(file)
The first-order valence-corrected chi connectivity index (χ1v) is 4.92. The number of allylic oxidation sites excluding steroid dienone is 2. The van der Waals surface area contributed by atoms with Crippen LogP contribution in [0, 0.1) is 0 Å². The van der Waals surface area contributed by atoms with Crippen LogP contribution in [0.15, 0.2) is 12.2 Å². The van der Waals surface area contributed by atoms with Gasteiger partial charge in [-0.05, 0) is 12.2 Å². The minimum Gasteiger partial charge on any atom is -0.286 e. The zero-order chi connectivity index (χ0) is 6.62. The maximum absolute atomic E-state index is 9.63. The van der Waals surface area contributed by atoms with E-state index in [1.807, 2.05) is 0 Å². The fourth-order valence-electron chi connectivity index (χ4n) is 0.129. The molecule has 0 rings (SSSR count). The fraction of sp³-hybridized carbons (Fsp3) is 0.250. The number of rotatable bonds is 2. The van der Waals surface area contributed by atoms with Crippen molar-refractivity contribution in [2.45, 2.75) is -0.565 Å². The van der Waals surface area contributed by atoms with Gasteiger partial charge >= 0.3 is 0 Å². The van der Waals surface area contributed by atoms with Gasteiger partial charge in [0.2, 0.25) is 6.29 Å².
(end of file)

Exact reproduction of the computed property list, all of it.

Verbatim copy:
The first-order valence-corrected chi connectivity index (χ1v) is 4.92. The number of allylic oxidation sites excluding steroid dienone is 2. The van der Waals surface area contributed by atoms with Crippen LogP contribution in [0, 0.1) is 0 Å². The van der Waals surface area contributed by atoms with Crippen LogP contribution in [0.15, 0.2) is 12.2 Å². The van der Waals surface area contributed by atoms with Gasteiger partial charge in [-0.05, 0) is 12.2 Å². The minimum Gasteiger partial charge on any atom is -0.286 e. The zero-order chi connectivity index (χ0) is 6.62. The maximum absolute atomic E-state index is 9.63. The van der Waals surface area contributed by atoms with E-state index in [1.807, 2.05) is 0 Å². The fourth-order valence-electron chi connectivity index (χ4n) is 0.129. The molecule has 0 rings (SSSR count). The fraction of sp³-hybridized carbons (Fsp3) is 0.250. The number of rotatable bonds is 2. The van der Waals surface area contributed by atoms with Crippen molar-refractivity contribution in [2.45, 2.75) is -0.565 Å². The van der Waals surface area contributed by atoms with Gasteiger partial charge >= 0.3 is 0 Å². The van der Waals surface area contributed by atoms with Gasteiger partial charge in [0.2, 0.25) is 6.29 Å².